- Cure of chronic hepatitis C virus infection in an HIV-coinfected patient with multiple comorbidities and drug interaction challenges. [Journal Article]
- IJInt J STD AIDS 2018 Jan 01; :956462418755537
- Curing hepatitis C virus (HCV) infection in patients harbouring multiple severe comorbidities is a medical challenge. Evidence-based data are lacking regarding HCV treatment with direct-acting antivi...
Curing hepatitis C virus (HCV) infection in patients harbouring multiple severe comorbidities is a medical challenge. Evidence-based data are lacking regarding HCV treatment with direct-acting antiviral regimens in particular populations of HCV/HIV-coinfected patients with cirrhosis and chronic kidney disease on haemodialysis. Here, we present the HCV treatment challenges facing a patient with HIV coinfection, prior failure of both HIV-1 and HCV therapy, cirrhosis, end-stage renal failure on haemodialysis, as well as management of drug-drug interactions, especially given the need to receive long-term amiodarone therapy.
- Correction to: Shu, et al., HIV/AIDS-related hyponatremia: an old but still serious problem. [Journal Article]
- RFRen Fail 2018; 40(1):135
- Report from the International Conference on Viral Hepatitis - 2017. [Journal Article]
- ARAIDS Rev 2018 Jan 25; 20(1)
- The International Conference on Viral Hepatitis 2017 brought exciting news on the treatment of viral hepatitis. The most recent estimates of the burden for hepatitis B virus and hepatitis C virus (HC...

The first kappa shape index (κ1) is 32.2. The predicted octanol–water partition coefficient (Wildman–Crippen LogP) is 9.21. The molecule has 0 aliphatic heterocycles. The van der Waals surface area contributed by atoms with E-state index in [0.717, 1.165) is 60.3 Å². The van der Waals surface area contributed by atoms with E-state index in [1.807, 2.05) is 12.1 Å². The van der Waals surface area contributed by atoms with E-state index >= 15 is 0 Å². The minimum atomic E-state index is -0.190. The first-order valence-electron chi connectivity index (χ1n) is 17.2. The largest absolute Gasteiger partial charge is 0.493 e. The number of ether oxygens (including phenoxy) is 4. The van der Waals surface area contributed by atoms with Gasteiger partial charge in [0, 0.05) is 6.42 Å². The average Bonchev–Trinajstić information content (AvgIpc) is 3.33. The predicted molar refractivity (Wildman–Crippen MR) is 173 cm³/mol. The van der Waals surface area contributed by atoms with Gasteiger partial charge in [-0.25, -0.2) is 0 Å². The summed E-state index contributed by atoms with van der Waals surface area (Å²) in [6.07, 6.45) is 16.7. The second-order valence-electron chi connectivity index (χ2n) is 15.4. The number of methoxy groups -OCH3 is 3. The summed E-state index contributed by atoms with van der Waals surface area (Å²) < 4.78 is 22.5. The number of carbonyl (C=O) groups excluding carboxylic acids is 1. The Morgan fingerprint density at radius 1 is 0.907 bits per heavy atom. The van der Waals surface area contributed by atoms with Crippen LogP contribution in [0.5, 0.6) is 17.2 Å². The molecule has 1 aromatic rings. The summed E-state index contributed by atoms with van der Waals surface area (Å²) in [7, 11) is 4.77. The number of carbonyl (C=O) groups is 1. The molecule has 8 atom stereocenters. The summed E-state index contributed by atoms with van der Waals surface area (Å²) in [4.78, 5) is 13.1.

The International Conference on Viral Hepatitis 2017 brought exciting news on the treatment of viral hepatitis. The most recent estimates of the burden for hepatitis B virus and hepatitis C virus (HCV) infections were presented. The current gaps and prospects for regional and global eradication of viral hepatitis were discussed on the light of the WHO roadmap until 2030. Debates focused on hepatitis C and expectations using the new approved HCV pan-genotypic, once daily, oral direct-acting antivirals (DAAs), glecaprevir-pibrentasvir, and sofosbuvir-velpatasvir-voxilaprevir. The management of difficult-to-cure HCV patients included individuals who had failed prior DAAs, people who inject drugs, patients with decompensated cirrhosis, or renal insufficiency. Special patient populations such as children, pregnant women, persons with acute hepatitis C, or HIV coinfection were addressed separately. The use of HCV treatment as prevention was subject to debate, balancing the benefits on halting transmission and the risk for HCV reinfections and high medication costs. Complementary efforts on behavioral interventions and harm reduction programs were highlighted. Data from both clinical trials and real-world experience (i.e., from the US Veterans) were compared. Further debates addressed hepatic conditions that may alter the management and outcome of viral hepatitis, such as hepatitis B reactivation, non-alcoholic fatty liver disease, liver transplantation, and hepatocellular carcinoma. Finally, the recent data on often neglected hepatitis D and E virus infections were reviewed.